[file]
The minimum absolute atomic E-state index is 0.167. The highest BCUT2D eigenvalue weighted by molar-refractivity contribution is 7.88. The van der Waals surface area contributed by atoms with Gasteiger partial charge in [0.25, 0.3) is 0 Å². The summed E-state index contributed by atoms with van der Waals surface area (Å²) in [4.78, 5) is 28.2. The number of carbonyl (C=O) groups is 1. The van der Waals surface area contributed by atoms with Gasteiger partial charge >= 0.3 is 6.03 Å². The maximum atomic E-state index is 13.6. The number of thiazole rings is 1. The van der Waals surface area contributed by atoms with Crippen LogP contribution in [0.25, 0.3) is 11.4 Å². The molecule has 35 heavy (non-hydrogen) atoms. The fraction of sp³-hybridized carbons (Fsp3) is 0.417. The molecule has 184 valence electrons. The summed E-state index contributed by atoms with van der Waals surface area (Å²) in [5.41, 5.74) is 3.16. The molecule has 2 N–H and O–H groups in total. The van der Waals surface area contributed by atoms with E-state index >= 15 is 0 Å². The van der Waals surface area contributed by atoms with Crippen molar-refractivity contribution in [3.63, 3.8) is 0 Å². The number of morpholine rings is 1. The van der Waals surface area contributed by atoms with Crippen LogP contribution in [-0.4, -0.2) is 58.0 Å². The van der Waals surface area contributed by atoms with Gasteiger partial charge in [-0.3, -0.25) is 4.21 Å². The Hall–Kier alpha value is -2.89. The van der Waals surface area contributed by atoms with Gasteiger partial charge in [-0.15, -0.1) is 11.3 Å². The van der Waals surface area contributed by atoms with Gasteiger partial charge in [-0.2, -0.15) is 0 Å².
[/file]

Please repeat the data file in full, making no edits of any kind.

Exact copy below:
The minimum absolute atomic E-state index is 0.167. The highest BCUT2D eigenvalue weighted by molar-refractivity contribution is 7.88. The van der Waals surface area contributed by atoms with Gasteiger partial charge in [0.25, 0.3) is 0 Å². The summed E-state index contributed by atoms with van der Waals surface area (Å²) in [4.78, 5) is 28.2. The number of carbonyl (C=O) groups is 1. The van der Waals surface area contributed by atoms with Gasteiger partial charge >= 0.3 is 6.03 Å². The maximum atomic E-state index is 13.6. The number of thiazole rings is 1. The van der Waals surface area contributed by atoms with Crippen LogP contribution in [0.25, 0.3) is 11.4 Å². The molecule has 35 heavy (non-hydrogen) atoms. The fraction of sp³-hybridized carbons (Fsp3) is 0.417. The molecule has 184 valence electrons. The summed E-state index contributed by atoms with van der Waals surface area (Å²) in [5.41, 5.74) is 3.16. The molecule has 2 N–H and O–H groups in total. The van der Waals surface area contributed by atoms with E-state index >= 15 is 0 Å². The van der Waals surface area contributed by atoms with Crippen molar-refractivity contribution in [3.63, 3.8) is 0 Å². The number of morpholine rings is 1. The van der Waals surface area contributed by atoms with Crippen LogP contribution in [-0.4, -0.2) is 58.0 Å². The van der Waals surface area contributed by atoms with Gasteiger partial charge in [-0.3, -0.25) is 4.21 Å². The Hall–Kier alpha value is -2.89. The van der Waals surface area contributed by atoms with Gasteiger partial charge in [-0.15, -0.1) is 11.3 Å². The van der Waals surface area contributed by atoms with Gasteiger partial charge in [-0.2, -0.15) is 0 Å².